SAN DIEGO - When Rob Thomas, creator and executive producer of the new UPN series "Veronica Mars," first dreamed up the teen detective series, the main character was male.
He can't quite remember the moment he thought "This would be better if it was a girl," as he developed the TV script. But he knows why.
"I think a noir piece told from a female point of view is more interesting and unique," says Thomas.
The series premieres 9 p.m. Sept. 22 before moving to its regular 9 p.m. Tuesday timeslot Sept. 28.
Veronica Mars is a smart, bold high school student on a mission to undercover the truth about the dark side of the wealthy seaside community of Neptune, Calif.
When her father Keith was the local sheriff, she was part of the popular crowd and dated a wealthy boy. Then came murder and scandal, and the Mars family became outsiders.
Dad runs a struggling private investigation agency, where Veronica helps out after school. Her alcoholic mother has left. She's been the victim of date rape. She's definitely no Nancy Drew.
"Nancy Drew is about finding the hidden jewels in the haunted cave. We want our episodes to feel real," says Thomas.
Veronica Mars doesn't go looking for action-packed adventure like the teenage heroine from those detective novels first published in the 1930s. Rather, she helps solve the problems of her community that arise from a clash of cultures and conflicting moral values.
On a recent evening in La Jolla, the "Veronica Mars" cast and crew occupy the lobby of a luxury hotel.
Several guests, not immediately aware that cameras are rolling, seem startled by the hubbub Mars (Kristen Bell) and her dad (Enrico Colantoni) are causing at the reception desk as they try to obtain billing information that may solve a crime.
Bell says she's thrilled to play "a female character with grit, not just a sappy ingenue ... The root of her is such strength of character."
The 24-year-old Bell's credits include the lead role as the daughter of a drug addict in the Lifetime movie "Gracie's Choice" and the young girl in the Los Angeles Opera production of "A Little Night Music."
"Kristen is legitimately a smart girl and it really comes across," Thomas says. "Veronica has to play dead-smart. She's not a big girl and you are never going to see scenes of her literally kicking [filtered word] like on \\u2018Alias,' so it's all about being wily and clever and sharp."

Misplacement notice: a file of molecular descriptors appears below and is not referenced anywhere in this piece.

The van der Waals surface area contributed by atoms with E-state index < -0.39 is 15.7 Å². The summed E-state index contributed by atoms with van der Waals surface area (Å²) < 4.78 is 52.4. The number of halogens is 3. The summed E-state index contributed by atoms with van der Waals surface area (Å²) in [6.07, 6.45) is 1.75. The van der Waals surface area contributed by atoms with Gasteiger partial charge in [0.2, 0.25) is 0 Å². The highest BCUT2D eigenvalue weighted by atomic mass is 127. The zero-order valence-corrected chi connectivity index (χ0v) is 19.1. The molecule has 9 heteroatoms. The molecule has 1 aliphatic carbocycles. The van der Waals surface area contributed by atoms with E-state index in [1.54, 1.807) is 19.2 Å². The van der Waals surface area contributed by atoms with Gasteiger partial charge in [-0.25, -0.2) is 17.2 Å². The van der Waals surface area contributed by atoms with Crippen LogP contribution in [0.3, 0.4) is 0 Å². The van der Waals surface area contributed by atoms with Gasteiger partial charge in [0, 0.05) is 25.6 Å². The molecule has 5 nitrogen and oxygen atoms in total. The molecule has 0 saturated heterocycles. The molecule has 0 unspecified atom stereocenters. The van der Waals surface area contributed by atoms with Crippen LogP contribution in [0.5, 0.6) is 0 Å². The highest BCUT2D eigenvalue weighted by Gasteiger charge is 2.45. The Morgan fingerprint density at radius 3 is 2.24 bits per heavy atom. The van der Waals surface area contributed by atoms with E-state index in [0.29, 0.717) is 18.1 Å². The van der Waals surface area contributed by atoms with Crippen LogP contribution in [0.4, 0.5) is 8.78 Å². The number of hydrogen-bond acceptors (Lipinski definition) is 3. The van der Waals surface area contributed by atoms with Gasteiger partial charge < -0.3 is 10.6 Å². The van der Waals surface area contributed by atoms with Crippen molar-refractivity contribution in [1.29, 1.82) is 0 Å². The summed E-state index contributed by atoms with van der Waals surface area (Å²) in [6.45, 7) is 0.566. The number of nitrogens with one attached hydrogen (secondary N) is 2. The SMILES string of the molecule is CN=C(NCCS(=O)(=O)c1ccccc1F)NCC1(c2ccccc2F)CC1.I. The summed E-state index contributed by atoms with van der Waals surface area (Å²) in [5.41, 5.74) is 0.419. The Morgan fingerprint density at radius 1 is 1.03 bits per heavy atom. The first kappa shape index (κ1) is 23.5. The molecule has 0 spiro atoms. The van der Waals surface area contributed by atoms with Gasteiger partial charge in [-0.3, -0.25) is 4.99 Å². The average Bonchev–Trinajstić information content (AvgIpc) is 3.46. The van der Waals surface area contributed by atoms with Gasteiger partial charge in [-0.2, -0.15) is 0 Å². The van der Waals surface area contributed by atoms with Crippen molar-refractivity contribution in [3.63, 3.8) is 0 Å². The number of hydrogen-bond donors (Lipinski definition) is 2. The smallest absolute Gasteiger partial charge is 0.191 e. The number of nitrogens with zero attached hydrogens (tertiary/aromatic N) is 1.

Earlier this day, a seaside neighborhood of expensive homes was the location for an action sequence featuring guest star Paris Hilton.
As local kids watch with fascination, a posse of motorcycles roar round a corner, headed up by series regular Weevil (Francis Capra) - an unlikely Mars ally.
Revving their engines, the leather-clad bikers face off with a red Jeep full of rich kids who were apparently connected to a crime. A scuffle ensued, reflecting that constant clash of cultures and values that surrounds "Veronica Mars."
"Veronica stands for what's true and good, and integrity," says Jason Dohring, who plays Logan Echolls, the most seemingly self-satisfied of the rich kids.
Thomas emphasizes that this drama of "haves and have-nots" needed a cast that was different from the cute, non-threatening young actors traditionally found in TV teen series.
"Generally what I feel you get told by networks is, \\u2018We need dreamboats.'" says Thomas. "Jason, while he's a handsome guy, is a real actor. He has an intensity that almost can make you uncomfortable ... I'm just riveted by him."
Dohring, who originally auditioned for one of the good-guy roles, says he's glad he got cast as the "edgy, off-tilt" character. "Each of the cast members - there's no two alike - we all come from totally different backgrounds, and we kind of clash beautifully," says the 22-year-old actor, who, like Bell, looks young enough to pass for a high school student.
"The wild card is our cast," agrees the heavily tattooed Capra, 21. "It's the biggest thing that separates us from everybody else."
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